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Published: March 13th 2018
Where in the world are we? Why am I thinking about a café run by an old man named Sam? Where is the lovely Gabby? What is the restoration café?
In answer to the first question we are just up the road. A few miles from home in the town of Matlock Bath. We have been to Matlock many times but for some reason we have never ventured just up the road to Matlock Bath. It's a lovely day. The sun is shining although there is still a chill in the air. We are two twelfths of the way through 2018. Into the third month of the year. The metereologists have told us that we have reached meterological Spring. Spring proper does not arrive in my mind until we reach the middle of this month. Around that time the clocks go forward and heralds British Summer time. The mornings are getting lighter by the day. The evenings are much the same - light until gone 6pm. The gardens are a kaleidoscope of colour. Mauves, purples, white and yellow crocci. Daffodils peeping out and blowing in the wind. The smell of the early spring flowers.
What a difference a week
makes. This time last week we were in the grips of the Beast from the East who had hit head on with Storm Emma. Both bringing heavy snow which caused havoc. The roads were blocked, the shops shelves were empty. We saw little signs of gritters and snow ploughs. It has been the worse winter since we arrived up here four and a half years ago. No buses, a long walk home from work. Whilst it wasn't as bad as the 1963 Winter I for one was glad to see the back of the bad weather. With the thaw pipes burst and we had water problems in some parts of the country. All the rivers were high and the fields flooded.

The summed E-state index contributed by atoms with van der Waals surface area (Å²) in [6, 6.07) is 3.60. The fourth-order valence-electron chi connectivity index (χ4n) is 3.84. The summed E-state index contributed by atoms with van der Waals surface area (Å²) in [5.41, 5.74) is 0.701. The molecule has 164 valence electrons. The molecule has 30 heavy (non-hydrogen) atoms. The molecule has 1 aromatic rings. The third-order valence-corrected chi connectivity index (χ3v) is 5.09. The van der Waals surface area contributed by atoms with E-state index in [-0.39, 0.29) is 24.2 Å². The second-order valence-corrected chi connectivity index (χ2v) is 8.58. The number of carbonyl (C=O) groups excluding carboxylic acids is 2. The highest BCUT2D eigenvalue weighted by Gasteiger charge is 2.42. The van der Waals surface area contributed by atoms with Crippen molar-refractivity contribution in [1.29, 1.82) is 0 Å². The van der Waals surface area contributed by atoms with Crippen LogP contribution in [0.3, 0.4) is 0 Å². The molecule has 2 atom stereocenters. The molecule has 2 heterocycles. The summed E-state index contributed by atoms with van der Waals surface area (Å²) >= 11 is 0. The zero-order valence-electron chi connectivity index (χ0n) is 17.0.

So where is Gabby? Still at home. Glenn had covered all her seats in readiness for the mobile engineer who was coming to fit the 12 volt socket for the TV. Glenn had already cut out the necessary holes and all he had to do was the wiring. What a nice guy - a clean and tidy van, all the tools necessary for the job, knowledgeable and tidy in his work. Once finished the TV was fitted all
ready for the holidays and trips out.
We have felt a little like caged lions and needed to get out on what was quite a lovely day. Armed with our coats to keep out the cold, gloves which were not needed and scarves we set off for nearby Matlock Bath. We parked up on the station car park. Having walked to the parking machine I looked at the prices £1.30 for one hour, £2.30 for two hours and £3.30 for three - no change given. I checked the time . We had planned on eating fish and chips for dinner in one of the many restaurants in town so we needed more than two hours to take in the town, the river and eat that very British meal. Into my bag I went. I had pound coins but no change so too much money went into the machine and I silently thought how mean the council were not to give change. I counted the extra 80p spent and thought of a coffee , nearly a bag of chips , a cup of tea.
The path runs alongside the River Derwent and we began our walk along